Or is it a character?
Does every great story start with an idea or a character?
Yes. Sort of. Actually, it depends on whose shoes you’re in when you answer.
For writers, it’s ideas, except when it isn’t. Most often you get an idea and have to find a character to fit it, but sometimes you find a character searching for an idea. I’ll come back to that in a moment.
For readers, it’s characters hands down. Except when it isn’t. Ideas can certainly grab readers. That’s what book blurbs are for. But if you get a reader to crack your book and start reading, the characters had better engage them, because really that’s what they care about. A house may be burning down, which as an idea (or part of an idea) may carry readers through a page or so. But they want to know whose house is burning down and why they should care about that person’s pain and loss. If you open with a lovingly detailed twenty page description of a house engulfed in flames, you probably won’t make the sale.
I used to start stories based on ideas all the time. That’s fine, but the ideas became all-consuming. Characters in these (admittedly amateurish) stories were mostly vehicles to explore the ideas. Gradually, I learned to put the characters front and center, and a role reversal occurred. Today, my story ideas serve as vehicles for exploring the characters, which makes for more engaging tales. That doesn’t mean the ideas don’t come first, chronologically. My three-part story “The Gift of Empathy” began with an idea: a man so intuitively empathetic that other people’s pain overwhelms him. But that idea functions a vehicle for exploring the narrator’s life. It’s not an end in itself.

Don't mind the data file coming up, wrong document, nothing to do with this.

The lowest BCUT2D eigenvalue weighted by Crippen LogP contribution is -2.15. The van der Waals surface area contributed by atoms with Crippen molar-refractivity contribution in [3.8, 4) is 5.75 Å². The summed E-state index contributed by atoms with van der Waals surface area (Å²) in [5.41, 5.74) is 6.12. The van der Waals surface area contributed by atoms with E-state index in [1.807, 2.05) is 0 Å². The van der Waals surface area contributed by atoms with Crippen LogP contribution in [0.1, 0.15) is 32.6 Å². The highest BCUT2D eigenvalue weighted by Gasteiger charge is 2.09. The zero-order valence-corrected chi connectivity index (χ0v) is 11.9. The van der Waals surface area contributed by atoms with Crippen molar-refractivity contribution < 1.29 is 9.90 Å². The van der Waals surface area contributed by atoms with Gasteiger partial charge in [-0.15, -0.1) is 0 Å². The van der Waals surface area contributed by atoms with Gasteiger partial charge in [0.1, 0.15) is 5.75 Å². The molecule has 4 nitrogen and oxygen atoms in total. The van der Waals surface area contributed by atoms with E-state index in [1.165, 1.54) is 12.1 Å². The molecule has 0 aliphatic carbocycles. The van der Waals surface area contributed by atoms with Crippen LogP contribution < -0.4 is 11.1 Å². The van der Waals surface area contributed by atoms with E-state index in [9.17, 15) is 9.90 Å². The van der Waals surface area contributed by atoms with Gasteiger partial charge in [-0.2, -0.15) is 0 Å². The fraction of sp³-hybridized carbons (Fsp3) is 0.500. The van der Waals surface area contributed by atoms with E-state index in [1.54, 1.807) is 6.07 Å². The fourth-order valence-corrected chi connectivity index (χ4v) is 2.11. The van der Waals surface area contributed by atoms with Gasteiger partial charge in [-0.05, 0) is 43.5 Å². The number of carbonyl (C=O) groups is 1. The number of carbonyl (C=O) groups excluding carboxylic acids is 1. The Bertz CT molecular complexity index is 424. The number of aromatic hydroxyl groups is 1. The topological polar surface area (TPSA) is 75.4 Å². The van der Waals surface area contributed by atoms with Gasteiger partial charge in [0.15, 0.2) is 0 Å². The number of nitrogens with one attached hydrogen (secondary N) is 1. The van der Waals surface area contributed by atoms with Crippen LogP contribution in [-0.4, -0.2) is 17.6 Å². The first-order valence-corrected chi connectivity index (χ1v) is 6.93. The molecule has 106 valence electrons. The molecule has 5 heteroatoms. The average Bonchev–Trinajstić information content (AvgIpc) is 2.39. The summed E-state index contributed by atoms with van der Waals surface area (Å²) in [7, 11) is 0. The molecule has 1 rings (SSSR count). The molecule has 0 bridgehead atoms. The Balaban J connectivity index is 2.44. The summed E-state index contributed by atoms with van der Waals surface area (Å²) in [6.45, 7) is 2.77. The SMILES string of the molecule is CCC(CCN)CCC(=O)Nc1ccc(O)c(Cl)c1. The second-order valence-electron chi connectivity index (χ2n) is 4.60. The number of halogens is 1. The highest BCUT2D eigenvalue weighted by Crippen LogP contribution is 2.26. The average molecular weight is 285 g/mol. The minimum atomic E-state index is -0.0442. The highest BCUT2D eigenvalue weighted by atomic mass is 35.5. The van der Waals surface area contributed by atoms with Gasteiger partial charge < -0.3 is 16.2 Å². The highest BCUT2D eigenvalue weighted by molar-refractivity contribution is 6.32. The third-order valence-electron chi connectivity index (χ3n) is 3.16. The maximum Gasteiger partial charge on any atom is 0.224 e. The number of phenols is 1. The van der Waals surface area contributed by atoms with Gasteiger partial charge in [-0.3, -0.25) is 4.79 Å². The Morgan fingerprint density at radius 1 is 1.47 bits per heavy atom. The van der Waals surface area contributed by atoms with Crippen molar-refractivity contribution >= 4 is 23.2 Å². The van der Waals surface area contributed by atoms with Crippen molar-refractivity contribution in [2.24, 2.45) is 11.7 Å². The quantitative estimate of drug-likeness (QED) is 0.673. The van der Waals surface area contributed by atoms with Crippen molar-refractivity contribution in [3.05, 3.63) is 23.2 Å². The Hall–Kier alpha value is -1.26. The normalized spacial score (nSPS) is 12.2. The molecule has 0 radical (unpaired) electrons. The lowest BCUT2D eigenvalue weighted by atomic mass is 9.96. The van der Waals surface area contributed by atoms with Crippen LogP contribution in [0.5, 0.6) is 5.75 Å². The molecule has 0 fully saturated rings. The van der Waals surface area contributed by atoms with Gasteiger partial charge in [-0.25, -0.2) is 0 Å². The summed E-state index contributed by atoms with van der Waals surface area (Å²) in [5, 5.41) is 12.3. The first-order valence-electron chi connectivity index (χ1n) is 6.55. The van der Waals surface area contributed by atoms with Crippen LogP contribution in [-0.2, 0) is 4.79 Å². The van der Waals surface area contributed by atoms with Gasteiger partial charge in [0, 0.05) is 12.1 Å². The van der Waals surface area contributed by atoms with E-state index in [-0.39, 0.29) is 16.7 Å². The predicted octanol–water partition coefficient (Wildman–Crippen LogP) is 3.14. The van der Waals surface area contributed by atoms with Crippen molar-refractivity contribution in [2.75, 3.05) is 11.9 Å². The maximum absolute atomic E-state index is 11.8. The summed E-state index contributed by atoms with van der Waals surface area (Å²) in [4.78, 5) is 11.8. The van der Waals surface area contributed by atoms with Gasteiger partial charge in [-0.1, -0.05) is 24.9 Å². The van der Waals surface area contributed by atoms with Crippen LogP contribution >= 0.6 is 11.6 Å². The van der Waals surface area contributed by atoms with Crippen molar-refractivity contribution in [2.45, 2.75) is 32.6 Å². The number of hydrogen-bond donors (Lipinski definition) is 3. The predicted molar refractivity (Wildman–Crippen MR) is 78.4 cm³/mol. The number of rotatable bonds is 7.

I still usually begin with ideas, but every so often a character slips up beside me and begs to be written into a story. My first Howard County Mystery, The Fibonacci Murders, began that way when I got the idea of featuring a mathematician in a mystery novel, but the idea for the story itself didn’t come along for another year. The series, it turned out, was more about a trio of detectives than the mathematician, although he has cameo roles in subsequent novels.
My crime/humor novel in progress started with a pair of characters who debuted in a flash fiction piece. I introduced them merely as a joke, but two or three stories later, I liked them so much I decided to put them into a novel. The idea for the novel only came a few months later.
But actually, it’s not a binary process. There’s interplay between characters and ideas. Ideas tend to demand certain kinds of characters, while specific characters only lend themselves to certain kinds of ideas. If you decide to write a mystery, you’ll likely need a sleuth, whether professional or amateur. The kind of mystery you want to write will refine your protagonist. A sweet old lady might work in a cozy, but not in a hard-boiled story.
Moreover, characters themselves generate ideas that refine stories, which sometimes results in the introduction of other characters. So it’s all a fairly complicated process, almost organic in nature. Stories grow based not only on what the author initially plans, but also on where they wander in the course of growing.
In a way, then, it’s a trick question. Ideas can lead to characters. Characters can lead to ideas. Both can spring simultaneously from the writers mind. Which comes first, if either, isn’t at all the issue. Rather, the issue is how they are paired and interact. With the right pairing, ideas function as vehicles for exploring characters while characters work out the details of ideas.
And that’s how great stories start.
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